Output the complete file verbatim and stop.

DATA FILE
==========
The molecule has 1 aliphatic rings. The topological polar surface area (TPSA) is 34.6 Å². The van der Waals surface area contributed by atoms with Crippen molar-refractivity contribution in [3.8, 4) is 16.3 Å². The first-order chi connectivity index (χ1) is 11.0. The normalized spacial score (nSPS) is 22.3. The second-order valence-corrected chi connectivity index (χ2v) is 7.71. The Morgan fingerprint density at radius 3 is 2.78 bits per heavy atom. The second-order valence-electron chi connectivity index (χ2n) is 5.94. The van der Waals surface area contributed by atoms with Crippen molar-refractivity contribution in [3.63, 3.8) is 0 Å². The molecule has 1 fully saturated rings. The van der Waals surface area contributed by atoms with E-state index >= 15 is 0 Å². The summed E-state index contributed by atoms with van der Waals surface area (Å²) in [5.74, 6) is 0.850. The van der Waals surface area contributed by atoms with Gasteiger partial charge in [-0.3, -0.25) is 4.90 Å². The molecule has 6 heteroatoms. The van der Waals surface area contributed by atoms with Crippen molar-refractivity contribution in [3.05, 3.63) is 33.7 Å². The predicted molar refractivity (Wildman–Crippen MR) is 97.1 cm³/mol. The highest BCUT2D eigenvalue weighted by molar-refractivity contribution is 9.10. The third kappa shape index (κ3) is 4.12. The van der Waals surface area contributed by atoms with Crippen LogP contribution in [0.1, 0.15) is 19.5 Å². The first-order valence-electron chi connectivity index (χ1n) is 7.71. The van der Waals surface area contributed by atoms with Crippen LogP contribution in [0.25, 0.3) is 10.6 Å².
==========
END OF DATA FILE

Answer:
The molecule has 1 aliphatic rings. The topological polar surface area (TPSA) is 34.6 Å². The van der Waals surface area contributed by atoms with Crippen molar-refractivity contribution in [3.8, 4) is 16.3 Å². The first-order chi connectivity index (χ1) is 11.0. The normalized spacial score (nSPS) is 22.3. The second-order valence-corrected chi connectivity index (χ2v) is 7.71. The Morgan fingerprint density at radius 3 is 2.78 bits per heavy atom. The second-order valence-electron chi connectivity index (χ2n) is 5.94. The van der Waals surface area contributed by atoms with Crippen molar-refractivity contribution in [3.63, 3.8) is 0 Å². The molecule has 1 fully saturated rings. The van der Waals surface area contributed by atoms with E-state index >= 15 is 0 Å². The summed E-state index contributed by atoms with van der Waals surface area (Å²) in [5.74, 6) is 0.850. The van der Waals surface area contributed by atoms with Gasteiger partial charge in [-0.3, -0.25) is 4.90 Å². The molecule has 6 heteroatoms. The van der Waals surface area contributed by atoms with Crippen molar-refractivity contribution in [3.05, 3.63) is 33.7 Å². The predicted molar refractivity (Wildman–Crippen MR) is 97.1 cm³/mol. The highest BCUT2D eigenvalue weighted by molar-refractivity contribution is 9.10. The third kappa shape index (κ3) is 4.12. The van der Waals surface area contributed by atoms with Crippen LogP contribution in [0.1, 0.15) is 19.5 Å². The first-order valence-electron chi connectivity index (χ1n) is 7.71. The van der Waals surface area contributed by atoms with Crippen LogP contribution in [0.25, 0.3) is 10.6 Å².